These three decisions, made almost unconsciously, soon began to have negative effects on Bob’s work results and reputation.

He was wearing himself out with long working hours and constant stress of trying to catch up to a seemingly impossible workload. As the work mounted, he was less able to intelligently address the complex issues that he was facing. He made some critical mistakes. And he was ill-tempered and withdrawn from the people he most needed. Rather than warming to his team and colleagues to build mutual consideration, he was creating deeper divisions.

In trying to protect his staff, he fell into the trap of doing the work rather than managing the team. He was spending his time on spreadsheets rather than relationships and decisions.

His strategy for focusing on the need for more staff failed to impress or persuade his colleagues or seniors. Unknowingly, he was working against the values of the prevailing culture.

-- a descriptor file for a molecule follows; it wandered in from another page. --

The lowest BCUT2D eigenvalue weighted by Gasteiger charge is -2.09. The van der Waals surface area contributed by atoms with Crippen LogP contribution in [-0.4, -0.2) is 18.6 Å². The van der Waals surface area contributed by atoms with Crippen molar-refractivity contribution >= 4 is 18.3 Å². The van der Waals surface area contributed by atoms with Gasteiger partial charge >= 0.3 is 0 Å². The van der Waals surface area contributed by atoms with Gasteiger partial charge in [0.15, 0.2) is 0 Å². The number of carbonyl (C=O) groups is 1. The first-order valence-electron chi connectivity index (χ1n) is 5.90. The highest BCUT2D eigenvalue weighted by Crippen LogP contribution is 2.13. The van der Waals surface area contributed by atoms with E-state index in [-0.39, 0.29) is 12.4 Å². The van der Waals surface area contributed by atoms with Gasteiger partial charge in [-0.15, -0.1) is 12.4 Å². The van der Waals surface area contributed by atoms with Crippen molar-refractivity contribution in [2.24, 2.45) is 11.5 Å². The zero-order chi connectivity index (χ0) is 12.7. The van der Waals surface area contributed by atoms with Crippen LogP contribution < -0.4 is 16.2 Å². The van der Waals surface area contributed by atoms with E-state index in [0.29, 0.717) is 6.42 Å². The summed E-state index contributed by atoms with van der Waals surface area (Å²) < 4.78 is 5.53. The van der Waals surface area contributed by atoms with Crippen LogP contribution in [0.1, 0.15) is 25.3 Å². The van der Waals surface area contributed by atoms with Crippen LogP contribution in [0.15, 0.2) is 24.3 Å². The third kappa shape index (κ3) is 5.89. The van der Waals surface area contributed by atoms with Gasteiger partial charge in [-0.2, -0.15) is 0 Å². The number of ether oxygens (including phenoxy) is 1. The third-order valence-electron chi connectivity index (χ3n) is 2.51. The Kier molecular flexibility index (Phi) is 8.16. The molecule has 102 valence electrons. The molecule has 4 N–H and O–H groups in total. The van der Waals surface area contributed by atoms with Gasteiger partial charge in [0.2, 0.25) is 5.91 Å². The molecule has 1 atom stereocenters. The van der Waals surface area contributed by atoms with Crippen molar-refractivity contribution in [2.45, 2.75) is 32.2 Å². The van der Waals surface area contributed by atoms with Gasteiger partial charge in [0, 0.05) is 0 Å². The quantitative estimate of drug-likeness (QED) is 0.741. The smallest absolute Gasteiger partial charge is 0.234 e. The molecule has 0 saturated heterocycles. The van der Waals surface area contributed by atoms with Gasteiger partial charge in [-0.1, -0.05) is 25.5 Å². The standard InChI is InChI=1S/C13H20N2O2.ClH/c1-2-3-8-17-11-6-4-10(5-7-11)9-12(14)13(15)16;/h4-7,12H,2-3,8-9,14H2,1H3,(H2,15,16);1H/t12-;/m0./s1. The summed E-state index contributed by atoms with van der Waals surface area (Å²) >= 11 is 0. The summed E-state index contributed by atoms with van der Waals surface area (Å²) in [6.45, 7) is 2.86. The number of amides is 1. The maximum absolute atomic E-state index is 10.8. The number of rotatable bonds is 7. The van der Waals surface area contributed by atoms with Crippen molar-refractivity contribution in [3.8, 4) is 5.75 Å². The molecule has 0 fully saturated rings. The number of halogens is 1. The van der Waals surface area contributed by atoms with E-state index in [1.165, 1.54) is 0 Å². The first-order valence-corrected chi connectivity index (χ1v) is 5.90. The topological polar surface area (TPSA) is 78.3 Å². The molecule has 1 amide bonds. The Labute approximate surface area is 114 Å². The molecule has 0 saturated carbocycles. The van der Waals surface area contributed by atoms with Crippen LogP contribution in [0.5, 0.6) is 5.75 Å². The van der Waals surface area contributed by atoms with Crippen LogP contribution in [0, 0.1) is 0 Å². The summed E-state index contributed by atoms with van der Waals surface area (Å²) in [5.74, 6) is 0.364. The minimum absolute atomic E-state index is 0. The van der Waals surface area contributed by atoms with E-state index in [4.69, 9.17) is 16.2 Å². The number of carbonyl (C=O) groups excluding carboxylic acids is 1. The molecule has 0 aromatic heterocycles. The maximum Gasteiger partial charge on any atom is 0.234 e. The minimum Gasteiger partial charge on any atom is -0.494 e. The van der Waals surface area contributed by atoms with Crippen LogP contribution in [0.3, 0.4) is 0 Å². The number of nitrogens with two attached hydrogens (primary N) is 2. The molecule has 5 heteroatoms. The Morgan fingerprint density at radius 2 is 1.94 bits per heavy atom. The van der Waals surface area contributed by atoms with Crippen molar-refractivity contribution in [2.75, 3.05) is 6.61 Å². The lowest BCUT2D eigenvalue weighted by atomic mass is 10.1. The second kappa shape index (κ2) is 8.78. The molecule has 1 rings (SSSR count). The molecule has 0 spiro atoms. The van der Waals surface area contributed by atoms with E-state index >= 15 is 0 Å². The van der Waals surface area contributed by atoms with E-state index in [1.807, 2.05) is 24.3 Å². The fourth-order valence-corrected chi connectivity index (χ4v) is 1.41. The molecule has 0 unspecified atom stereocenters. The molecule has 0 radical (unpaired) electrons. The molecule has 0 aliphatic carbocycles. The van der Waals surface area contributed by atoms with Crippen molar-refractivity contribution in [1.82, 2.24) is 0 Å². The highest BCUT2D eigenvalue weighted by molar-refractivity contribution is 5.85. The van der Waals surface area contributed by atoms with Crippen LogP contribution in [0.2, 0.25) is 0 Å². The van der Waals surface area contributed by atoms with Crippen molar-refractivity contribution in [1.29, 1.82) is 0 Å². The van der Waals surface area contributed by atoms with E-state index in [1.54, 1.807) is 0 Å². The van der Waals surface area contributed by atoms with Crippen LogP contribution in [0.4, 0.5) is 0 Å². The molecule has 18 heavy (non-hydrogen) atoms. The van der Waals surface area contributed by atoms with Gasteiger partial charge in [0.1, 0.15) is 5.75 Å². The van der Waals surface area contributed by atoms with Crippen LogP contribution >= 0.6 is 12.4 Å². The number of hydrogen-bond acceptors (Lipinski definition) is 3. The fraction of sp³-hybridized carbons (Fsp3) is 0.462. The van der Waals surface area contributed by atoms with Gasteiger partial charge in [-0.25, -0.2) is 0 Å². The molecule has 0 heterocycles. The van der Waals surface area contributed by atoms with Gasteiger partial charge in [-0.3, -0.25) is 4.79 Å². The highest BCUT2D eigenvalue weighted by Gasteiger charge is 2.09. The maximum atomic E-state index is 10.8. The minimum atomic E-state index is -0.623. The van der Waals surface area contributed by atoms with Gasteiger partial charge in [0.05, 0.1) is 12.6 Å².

In Hong Kong, working late is often accepted as normal and workers are not strongly focused on leaving the office at a particular time. People see the requirement for long hours at work as a sign of their importance, and they use their office spaces as second homes where they often have more privacy and comfort than at home.They don’t have the Western habit of escaping the office as quickly as possible. Consequently, they may not see the same urgency to reduce workloads and improve efficiency. They’re more compliant to ‘busy work’ as they’re happy to fill the time and it makes them feel recognized.

These aspects of the culture, and other subtle differences can easily confound the efforts of an experienced manager to achieve desired results. And the best solution is not simply to learn the fundamentals of the culture, because in fact each workplace is completely different.

A more dependable solution is to take the time to reflect fully, with the help of a trustworthy and informed friend, colleague or professional coach. By frequently stepping back to assess the situation from different points of view, a newcomer to the workplace culture can discover and clarify the real issues at play in order to develop and apply smart sustainable solutions.